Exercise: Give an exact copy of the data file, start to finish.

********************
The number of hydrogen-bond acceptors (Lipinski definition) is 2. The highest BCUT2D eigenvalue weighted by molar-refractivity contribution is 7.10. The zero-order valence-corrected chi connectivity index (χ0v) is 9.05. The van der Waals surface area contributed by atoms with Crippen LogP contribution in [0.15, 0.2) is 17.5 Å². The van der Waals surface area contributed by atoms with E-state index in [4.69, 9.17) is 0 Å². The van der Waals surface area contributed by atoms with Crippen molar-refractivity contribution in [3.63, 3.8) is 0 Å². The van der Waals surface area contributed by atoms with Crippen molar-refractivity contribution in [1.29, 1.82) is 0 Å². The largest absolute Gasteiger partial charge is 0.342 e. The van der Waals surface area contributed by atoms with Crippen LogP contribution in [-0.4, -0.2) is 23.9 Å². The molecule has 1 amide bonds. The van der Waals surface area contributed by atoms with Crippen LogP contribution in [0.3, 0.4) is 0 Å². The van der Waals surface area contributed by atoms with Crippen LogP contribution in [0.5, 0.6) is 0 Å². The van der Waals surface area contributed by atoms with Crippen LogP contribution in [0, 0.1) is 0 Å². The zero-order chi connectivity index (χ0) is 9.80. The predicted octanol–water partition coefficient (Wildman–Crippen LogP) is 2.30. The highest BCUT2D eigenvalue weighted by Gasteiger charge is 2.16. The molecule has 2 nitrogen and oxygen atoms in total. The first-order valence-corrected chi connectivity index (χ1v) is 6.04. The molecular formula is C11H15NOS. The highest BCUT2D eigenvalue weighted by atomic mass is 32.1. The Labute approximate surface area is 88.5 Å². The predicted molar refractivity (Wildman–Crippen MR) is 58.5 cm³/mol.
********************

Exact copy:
The number of hydrogen-bond acceptors (Lipinski definition) is 2. The highest BCUT2D eigenvalue weighted by molar-refractivity contribution is 7.10. The zero-order valence-corrected chi connectivity index (χ0v) is 9.05. The van der Waals surface area contributed by atoms with Crippen LogP contribution in [0.15, 0.2) is 17.5 Å². The van der Waals surface area contributed by atoms with E-state index in [4.69, 9.17) is 0 Å². The van der Waals surface area contributed by atoms with Crippen molar-refractivity contribution in [3.63, 3.8) is 0 Å². The van der Waals surface area contributed by atoms with Crippen molar-refractivity contribution in [1.29, 1.82) is 0 Å². The largest absolute Gasteiger partial charge is 0.342 e. The van der Waals surface area contributed by atoms with Crippen LogP contribution in [-0.4, -0.2) is 23.9 Å². The molecule has 1 amide bonds. The van der Waals surface area contributed by atoms with Crippen LogP contribution in [0.3, 0.4) is 0 Å². The van der Waals surface area contributed by atoms with Crippen LogP contribution in [0.5, 0.6) is 0 Å². The van der Waals surface area contributed by atoms with Crippen LogP contribution in [0, 0.1) is 0 Å². The zero-order chi connectivity index (χ0) is 9.80. The predicted octanol–water partition coefficient (Wildman–Crippen LogP) is 2.30. The highest BCUT2D eigenvalue weighted by Gasteiger charge is 2.16. The molecule has 2 nitrogen and oxygen atoms in total. The first-order valence-corrected chi connectivity index (χ1v) is 6.04. The molecular formula is C11H15NOS. The highest BCUT2D eigenvalue weighted by atomic mass is 32.1. The Labute approximate surface area is 88.5 Å². The predicted molar refractivity (Wildman–Crippen MR) is 58.5 cm³/mol.